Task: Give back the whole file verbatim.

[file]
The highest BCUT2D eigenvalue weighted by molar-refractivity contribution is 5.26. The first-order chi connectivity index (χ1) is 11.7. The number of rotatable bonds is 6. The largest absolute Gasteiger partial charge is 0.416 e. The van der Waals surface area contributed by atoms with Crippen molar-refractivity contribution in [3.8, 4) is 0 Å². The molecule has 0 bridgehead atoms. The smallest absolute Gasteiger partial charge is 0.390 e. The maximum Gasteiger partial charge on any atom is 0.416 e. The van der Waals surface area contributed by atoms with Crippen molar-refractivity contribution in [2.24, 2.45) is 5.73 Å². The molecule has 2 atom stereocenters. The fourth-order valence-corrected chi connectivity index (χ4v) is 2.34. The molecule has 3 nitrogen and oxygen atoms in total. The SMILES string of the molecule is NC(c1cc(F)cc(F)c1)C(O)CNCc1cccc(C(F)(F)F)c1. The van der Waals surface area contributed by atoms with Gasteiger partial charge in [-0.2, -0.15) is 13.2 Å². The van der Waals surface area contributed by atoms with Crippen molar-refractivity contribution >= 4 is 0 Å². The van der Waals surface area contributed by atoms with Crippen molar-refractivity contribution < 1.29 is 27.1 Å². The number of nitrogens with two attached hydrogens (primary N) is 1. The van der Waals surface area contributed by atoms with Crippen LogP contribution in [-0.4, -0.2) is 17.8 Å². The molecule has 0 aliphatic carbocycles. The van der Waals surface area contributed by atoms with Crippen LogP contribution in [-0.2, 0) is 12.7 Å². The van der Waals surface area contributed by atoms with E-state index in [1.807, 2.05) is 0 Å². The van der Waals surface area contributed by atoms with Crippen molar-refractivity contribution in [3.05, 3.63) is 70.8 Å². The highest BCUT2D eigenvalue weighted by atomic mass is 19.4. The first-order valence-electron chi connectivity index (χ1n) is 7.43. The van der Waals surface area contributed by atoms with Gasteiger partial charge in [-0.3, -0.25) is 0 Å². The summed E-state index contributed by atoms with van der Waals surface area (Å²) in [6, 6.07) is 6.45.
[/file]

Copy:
The highest BCUT2D eigenvalue weighted by molar-refractivity contribution is 5.26. The first-order chi connectivity index (χ1) is 11.7. The number of rotatable bonds is 6. The largest absolute Gasteiger partial charge is 0.416 e. The van der Waals surface area contributed by atoms with Crippen molar-refractivity contribution in [3.8, 4) is 0 Å². The molecule has 0 bridgehead atoms. The smallest absolute Gasteiger partial charge is 0.390 e. The maximum Gasteiger partial charge on any atom is 0.416 e. The van der Waals surface area contributed by atoms with Crippen molar-refractivity contribution in [2.24, 2.45) is 5.73 Å². The molecule has 2 atom stereocenters. The fourth-order valence-corrected chi connectivity index (χ4v) is 2.34. The molecule has 3 nitrogen and oxygen atoms in total. The SMILES string of the molecule is NC(c1cc(F)cc(F)c1)C(O)CNCc1cccc(C(F)(F)F)c1. The van der Waals surface area contributed by atoms with Gasteiger partial charge in [-0.2, -0.15) is 13.2 Å². The van der Waals surface area contributed by atoms with Crippen molar-refractivity contribution >= 4 is 0 Å². The van der Waals surface area contributed by atoms with Crippen molar-refractivity contribution < 1.29 is 27.1 Å². The number of nitrogens with two attached hydrogens (primary N) is 1. The van der Waals surface area contributed by atoms with Crippen LogP contribution in [-0.4, -0.2) is 17.8 Å². The molecule has 0 aliphatic carbocycles. The van der Waals surface area contributed by atoms with Crippen LogP contribution in [-0.2, 0) is 12.7 Å². The van der Waals surface area contributed by atoms with E-state index in [1.807, 2.05) is 0 Å². The van der Waals surface area contributed by atoms with Crippen molar-refractivity contribution in [3.05, 3.63) is 70.8 Å². The highest BCUT2D eigenvalue weighted by atomic mass is 19.4. The first-order valence-electron chi connectivity index (χ1n) is 7.43. The van der Waals surface area contributed by atoms with Gasteiger partial charge in [-0.3, -0.25) is 0 Å². The summed E-state index contributed by atoms with van der Waals surface area (Å²) in [6, 6.07) is 6.45.